“Happiness is making the most of what you have.”
I have been dying to find an angle for writing about a fascinating phenomenon related to the Nation’s economic crisis. The problem was that it never appeared in a food-related context, and it would have been a real stretch to blog about it here. Today, in my inbox, I got what I needed.
The phenomenon as a whole has to do with the fact that while newspapers, magazines and television “news” are practically bursting with information about “cutting back” and “living well with less,” many of us were already living that way. Not one, not two, but three magazines that I read on a regular basis have had articles about “shopping your own closet.” Models are photographed wearing Target earrings and Nine West bags with their Miuccia Prada dresses and Manolo heels. We are told that we can get our hair cut at a beauty school, buy from consignment stores and (get this) borrow movies and DVDs from the public library in order to get through tough times.
I have been burning, simply burning (in my garage sale chair, wearing my $25.00 jeans) to write about the fact that, for many of us, this paradigm shift is a complete and total relief. I am not happy that people are hurting, or losing jobs and homes, or watching their 401Ks plummet. I am delighted that frugality is suddenly “chic.” On Forest Street we have a job-and-a-half, a house that we share with the bank, and two (really old) cars; all things considered we are doing quite well. However (and it’s a big “however) I have been “shopping my closet,” shopping at Target, and getting my hair cut at a beauty school FOR YEARS. I have not bought a hardback book for myself for so long I can’t remember the last one. I borrow, I go to the library, and when there’s a cookbook that I simply can’t live without I put it on my Christmas list.
I love beautiful and expensive things, and I can assure you that I have many of them. This particular rant is not because I want to eliminate every Balenciaga gown and Vuitton trunk from the world and replace them with stretch jeans and brown paper bags. My point is that we have lived in a culture of competitive acquisition and excess for a long time, and that it is a refreshing change to see some value put on thrift, and on the idea that we waste our time aching for the late model car, the new living room furniture, or (in my case) the Coach bag that we see in someone else’s possession. It is a real, genuine pleasure to see “the media,” even temporarily, stop trying to manipulate us by celebrating greed, envy, and entitlement.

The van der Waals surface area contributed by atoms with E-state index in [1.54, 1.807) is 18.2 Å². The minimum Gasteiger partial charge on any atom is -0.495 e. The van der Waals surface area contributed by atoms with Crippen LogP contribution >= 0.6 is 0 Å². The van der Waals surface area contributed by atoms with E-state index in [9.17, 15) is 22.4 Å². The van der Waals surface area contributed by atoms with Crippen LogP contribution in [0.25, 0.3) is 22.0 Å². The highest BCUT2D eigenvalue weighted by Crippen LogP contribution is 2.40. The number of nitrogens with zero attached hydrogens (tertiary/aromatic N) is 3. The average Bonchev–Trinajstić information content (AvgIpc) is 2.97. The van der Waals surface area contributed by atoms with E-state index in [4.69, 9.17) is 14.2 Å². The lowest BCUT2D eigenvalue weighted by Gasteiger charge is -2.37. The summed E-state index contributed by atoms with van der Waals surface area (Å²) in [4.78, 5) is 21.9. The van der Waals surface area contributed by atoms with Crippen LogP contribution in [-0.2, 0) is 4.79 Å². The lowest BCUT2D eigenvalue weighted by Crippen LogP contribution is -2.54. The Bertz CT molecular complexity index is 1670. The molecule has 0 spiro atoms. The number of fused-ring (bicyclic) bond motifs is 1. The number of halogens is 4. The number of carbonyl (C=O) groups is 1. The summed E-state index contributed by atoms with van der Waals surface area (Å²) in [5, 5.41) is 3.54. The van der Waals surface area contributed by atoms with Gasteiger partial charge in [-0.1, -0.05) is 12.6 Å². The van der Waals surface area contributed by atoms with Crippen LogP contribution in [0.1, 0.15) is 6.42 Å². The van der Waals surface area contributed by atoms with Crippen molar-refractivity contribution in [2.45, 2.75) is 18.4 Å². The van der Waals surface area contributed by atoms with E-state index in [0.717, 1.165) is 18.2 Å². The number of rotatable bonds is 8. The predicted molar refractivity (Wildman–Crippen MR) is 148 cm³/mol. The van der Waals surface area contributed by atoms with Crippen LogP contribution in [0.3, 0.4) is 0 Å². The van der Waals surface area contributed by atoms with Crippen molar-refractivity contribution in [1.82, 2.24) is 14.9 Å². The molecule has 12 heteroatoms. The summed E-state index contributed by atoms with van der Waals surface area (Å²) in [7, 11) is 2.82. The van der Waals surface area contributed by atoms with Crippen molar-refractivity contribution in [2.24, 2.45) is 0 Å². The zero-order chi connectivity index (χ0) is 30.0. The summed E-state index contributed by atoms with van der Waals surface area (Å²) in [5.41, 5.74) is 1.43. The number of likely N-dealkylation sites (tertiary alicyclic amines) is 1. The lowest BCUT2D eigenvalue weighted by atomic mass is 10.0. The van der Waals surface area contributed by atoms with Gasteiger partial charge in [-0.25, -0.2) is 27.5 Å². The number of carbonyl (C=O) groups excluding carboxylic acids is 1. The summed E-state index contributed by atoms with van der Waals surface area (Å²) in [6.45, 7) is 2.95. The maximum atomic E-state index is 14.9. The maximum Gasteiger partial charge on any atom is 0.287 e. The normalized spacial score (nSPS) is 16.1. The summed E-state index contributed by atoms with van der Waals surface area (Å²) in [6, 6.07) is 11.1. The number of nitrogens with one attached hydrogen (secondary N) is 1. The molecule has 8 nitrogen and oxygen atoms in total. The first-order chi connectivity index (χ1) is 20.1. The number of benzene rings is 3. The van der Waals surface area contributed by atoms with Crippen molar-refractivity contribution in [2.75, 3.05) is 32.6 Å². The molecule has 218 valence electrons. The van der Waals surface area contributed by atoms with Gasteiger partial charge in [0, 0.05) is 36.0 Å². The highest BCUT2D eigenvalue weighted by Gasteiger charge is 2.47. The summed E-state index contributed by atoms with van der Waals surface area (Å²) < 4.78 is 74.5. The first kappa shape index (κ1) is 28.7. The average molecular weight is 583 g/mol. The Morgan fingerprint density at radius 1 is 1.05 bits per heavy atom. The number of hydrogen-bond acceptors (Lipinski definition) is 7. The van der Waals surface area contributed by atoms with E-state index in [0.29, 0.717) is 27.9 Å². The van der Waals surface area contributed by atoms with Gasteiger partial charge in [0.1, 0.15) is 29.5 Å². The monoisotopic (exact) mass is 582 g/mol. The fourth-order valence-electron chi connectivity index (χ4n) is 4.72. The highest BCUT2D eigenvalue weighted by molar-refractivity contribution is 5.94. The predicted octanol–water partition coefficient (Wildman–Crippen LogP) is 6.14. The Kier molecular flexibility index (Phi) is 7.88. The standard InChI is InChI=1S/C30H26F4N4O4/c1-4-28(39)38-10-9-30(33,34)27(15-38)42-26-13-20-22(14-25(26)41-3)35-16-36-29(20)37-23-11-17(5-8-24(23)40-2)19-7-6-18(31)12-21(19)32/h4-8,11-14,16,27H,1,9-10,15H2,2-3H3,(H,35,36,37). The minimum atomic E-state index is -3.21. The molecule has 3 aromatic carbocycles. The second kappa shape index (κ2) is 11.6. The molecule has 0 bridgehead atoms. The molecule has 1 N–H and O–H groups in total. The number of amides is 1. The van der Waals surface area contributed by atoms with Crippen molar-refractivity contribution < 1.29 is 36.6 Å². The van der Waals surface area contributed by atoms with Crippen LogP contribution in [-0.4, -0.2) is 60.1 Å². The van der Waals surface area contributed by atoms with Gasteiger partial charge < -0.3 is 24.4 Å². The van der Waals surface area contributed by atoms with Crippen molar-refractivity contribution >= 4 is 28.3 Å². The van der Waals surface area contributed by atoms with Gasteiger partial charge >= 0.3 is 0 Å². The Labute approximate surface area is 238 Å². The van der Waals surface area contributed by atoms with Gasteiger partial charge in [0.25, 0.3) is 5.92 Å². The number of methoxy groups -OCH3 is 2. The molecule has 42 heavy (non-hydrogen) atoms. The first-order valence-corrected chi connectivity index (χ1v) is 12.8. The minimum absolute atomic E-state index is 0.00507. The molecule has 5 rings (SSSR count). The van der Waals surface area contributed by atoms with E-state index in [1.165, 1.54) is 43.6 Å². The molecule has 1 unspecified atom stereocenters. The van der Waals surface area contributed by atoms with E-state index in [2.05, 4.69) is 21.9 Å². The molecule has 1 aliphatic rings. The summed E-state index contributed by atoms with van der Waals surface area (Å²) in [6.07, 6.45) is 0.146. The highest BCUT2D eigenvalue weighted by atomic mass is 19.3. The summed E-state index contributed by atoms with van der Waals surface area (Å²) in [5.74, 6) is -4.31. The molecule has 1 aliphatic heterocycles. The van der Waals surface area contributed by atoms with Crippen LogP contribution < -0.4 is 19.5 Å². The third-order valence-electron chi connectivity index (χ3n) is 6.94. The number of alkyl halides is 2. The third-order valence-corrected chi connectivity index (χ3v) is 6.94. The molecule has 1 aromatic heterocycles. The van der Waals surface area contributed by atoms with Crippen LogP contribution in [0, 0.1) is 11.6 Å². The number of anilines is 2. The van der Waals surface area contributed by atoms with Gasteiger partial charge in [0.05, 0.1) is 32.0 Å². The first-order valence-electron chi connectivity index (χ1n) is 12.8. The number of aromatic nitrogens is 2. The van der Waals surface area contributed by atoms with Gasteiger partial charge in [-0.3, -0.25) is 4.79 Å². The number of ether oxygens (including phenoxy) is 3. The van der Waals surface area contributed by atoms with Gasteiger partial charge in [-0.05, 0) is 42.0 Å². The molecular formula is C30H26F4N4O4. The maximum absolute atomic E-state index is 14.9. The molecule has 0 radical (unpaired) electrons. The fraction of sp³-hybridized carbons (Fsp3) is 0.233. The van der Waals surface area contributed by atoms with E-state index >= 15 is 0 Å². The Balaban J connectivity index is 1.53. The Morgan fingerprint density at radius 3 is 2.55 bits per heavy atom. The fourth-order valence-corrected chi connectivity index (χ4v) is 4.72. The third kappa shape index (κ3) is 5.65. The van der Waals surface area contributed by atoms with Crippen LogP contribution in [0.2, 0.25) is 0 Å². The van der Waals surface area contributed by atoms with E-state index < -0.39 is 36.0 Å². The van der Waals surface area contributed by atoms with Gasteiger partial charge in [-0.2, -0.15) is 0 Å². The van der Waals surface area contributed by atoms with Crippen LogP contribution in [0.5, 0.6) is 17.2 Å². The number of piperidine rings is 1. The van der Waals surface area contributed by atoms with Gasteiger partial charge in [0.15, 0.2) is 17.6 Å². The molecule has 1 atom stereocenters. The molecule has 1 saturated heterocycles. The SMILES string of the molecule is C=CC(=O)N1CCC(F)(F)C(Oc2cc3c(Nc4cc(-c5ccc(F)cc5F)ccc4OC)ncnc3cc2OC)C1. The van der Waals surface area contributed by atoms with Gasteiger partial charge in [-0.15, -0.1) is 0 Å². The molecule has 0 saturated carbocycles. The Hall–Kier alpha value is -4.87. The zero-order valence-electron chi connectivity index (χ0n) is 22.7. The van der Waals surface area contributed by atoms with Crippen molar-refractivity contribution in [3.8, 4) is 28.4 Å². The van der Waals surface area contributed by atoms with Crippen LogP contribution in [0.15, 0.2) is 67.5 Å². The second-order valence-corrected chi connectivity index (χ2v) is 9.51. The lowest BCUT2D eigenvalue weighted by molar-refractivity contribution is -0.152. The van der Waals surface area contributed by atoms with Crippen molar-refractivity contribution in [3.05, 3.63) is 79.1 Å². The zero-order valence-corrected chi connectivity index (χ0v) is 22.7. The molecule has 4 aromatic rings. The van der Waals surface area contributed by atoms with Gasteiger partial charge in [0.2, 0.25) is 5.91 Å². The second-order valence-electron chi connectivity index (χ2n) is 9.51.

Whew. So, about the food. I received, in my inbox this morning, a newsletter from “Epicurious,” a foodie site that belongs to Conde Nast, publisher of both “Gourmet” and “Bon Appetit.” The article that galvanized me was entitled “The Top Ten Money Saving Ingredients.” Imagine, no imagine my surprise when I learned that potatoes, rice, pasta, chicken, beans, apples, canned tuna, eggs, cheese and flank steak were good, inexpensive things to buy and cook. Imagine!!
What were people buying and eating before they received this valuable information? Seriously.
I have a $120.00 weekly grocery budget, and with that amount of money I feed three people, two dogs and three cats, and buy dishwasher soap, paper towels, Bounce sheets, shampoo and pencil leads. In the past week, we have dined on omelets and potatoes, bean soup, tuna sandwiches, a pasta dish, and a chicken stir fry with rice. I try to make things interesting, and I often buy a luxury ingredient when they are on sale (a little Bleu Cheese, a fresh pineapple, avocados) to make things more interesting, but…that’s how we eat. I read, and will continue to read “Gourmet,” “Bon Appetit,” “Food and Wine” and “Saveur” because I find them beautiful and inspiring, but there are many recipes that I reject immediately because the protein alone would cost a third of my food budget. In the alternative, by the time I bought the cardamom pods, the pink sea salt or the cheese produced by Armenian virgins living in a hut, I would be unable to send Sam to school with anything for lunch besides two slices of bread and a generic juice box.
If you have the income and the interest to buy fillet, fresh salmon, $75.00 olive oil, and truffles, I am happy for you. Really. (Also I would love for you to invite me over for dinner some time soon). You are supporting the economy and, if you are really cooking with those things, you are creating wonderful things to eat.
If you have been eating out and/or buying processed convenience foods for years, and the increasing need to shop and cook frugally at home is a huge challenge, I am here to help. Embrace the change. Teach your kids to cook and let them help you. Surprise yourself with what you can do in the kitchen, even if you only have 30 minutes and you’re dog tired.
As for me and my house, we have been eating frugally for a long time, and as far as I know, it has never been perceived as a sacrifice. Maybe we are now vanguards of Frugality Chic. Perhaps restaurants will now offer “Poverty Tasting Menus” that feature roast chicken, mashed potatoes and scalloped apples. That sounds pretty good, actually….